Travis Manion Foundation ambassador delivers powerful message

Travis Manion Foundation ambassador delivers powerful message

“If not me, then who?”

     That was the overriding theme as Jimmy White IV, a fantastic and dynamic ambassador of the Travis Manion Foundation, delivered a powerful presentation to members of the Glen Mills Schools student body on March 29th. He also made an emotional connection to the recent tragic events at Marjory Stoneman Douglas High School in Parkland, Florida that claimed 17 lives.
     This was White’s second visit to Glen Mills representing the Foundation, which provides valuable support to families of fallen soldiers and to veterans transitioning back to civilian life. The Foundation is named after 1st Lt. Travis Manion, USMC, a decorated Iraqi War veteran who was killed by a sniper while saving two of his fellow soldiers. For his extraordinary valor, he was awarded the Silver Star and Bronze Star with Valor.
     Before returning to Iraq for another tour, Manion’s brother in law jokingly said to him as they were leaving a Philadelphia Eagles game that if he “accidentally” pushed him down the steps at Lincoln Financial Field, maybe he would break his ankle and not have to deploy. 1st Lt. Manion, a Doylestown, Pa native, turned serious and asked his brother in law, “If not me, then who?” 1st Lt. Manion’s point was that he was trained and ready to go and if he did not deploy, who would go instead?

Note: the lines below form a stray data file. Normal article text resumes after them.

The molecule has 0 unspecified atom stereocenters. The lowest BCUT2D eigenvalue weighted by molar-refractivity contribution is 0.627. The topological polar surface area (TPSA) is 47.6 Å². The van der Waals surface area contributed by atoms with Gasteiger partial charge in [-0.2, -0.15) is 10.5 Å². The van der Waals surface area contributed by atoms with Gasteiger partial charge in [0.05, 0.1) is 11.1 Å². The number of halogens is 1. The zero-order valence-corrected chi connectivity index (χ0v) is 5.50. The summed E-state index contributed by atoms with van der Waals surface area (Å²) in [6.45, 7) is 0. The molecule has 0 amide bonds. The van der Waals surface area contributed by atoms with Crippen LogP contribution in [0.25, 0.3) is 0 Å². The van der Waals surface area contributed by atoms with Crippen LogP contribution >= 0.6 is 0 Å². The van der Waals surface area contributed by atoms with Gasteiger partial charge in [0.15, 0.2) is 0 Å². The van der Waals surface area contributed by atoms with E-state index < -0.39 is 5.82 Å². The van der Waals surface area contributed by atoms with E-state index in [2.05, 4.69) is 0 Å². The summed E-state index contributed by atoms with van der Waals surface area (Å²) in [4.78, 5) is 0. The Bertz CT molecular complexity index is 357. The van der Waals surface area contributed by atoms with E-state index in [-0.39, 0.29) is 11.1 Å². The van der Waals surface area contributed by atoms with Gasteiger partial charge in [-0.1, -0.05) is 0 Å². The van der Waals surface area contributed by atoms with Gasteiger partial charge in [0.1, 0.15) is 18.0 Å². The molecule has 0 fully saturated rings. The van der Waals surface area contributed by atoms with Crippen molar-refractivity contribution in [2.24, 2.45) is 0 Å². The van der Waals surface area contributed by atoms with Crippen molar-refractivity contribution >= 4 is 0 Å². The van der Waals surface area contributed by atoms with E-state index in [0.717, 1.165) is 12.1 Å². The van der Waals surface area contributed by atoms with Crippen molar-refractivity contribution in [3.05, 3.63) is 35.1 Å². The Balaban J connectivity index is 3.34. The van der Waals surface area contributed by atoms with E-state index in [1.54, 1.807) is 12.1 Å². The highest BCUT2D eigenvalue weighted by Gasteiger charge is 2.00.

White, meanwhile, is a decorated Navy veteran and also works as a portfolio manager for Vanguard. He brought valuable lessons to the Glen Mills students during his “Character Does Matter” presentation. His visit was part of the school’s continuing Character and Leadership Development Program.

     White, who was joined by his wife Theresa and his two sons Jim Jim and Joey, is impressed with the Glen Mills Schools and the student body.
     “One of the cool things about this school (Glen Mills) is that there are people who care about you, people who want to help you,” White told the students.
     White also had some great advice for the students.
     “It’s not the mistakes that you’ve made that matters,” White explained. “It’s how you clean them up is what is important.”
     During his presentation, White also referenced people he admires, which includes close friend Tom Hixon, who is in the United States Marine Corps. Hixon is the son of Chris Hixon, the athletic director and a dedicated coach at Marjory Stoneman Douglas High School who was one of the 17 victims from the February tragedy. Alerted to a code red in a different building, Hixon rushed to confront and disarm the shooter, ultimately losing his life but saving others.
     White told his friend that he was going to speak at Glen Mills and asked Tom what message his father, also a Navy veteran, would want to deliver to the students. The younger Hixon felt that his father would want the Glen Mills students to treat everybody with respect and know that everyone’s actions will have consequences later. Finally, the younger Hixon felt that his father would want students to stand up for what is right- because if not you, who will?
     The positive and inspiring messages resonated with the Glen Mills students.
     “Mr. White certainly connected with everyone,” Glen Mills student Jackie Roberts said. “Learning about Mr. Manion’s ‘If not me, then who?’ philosophy really struck me. That’s very powerful.”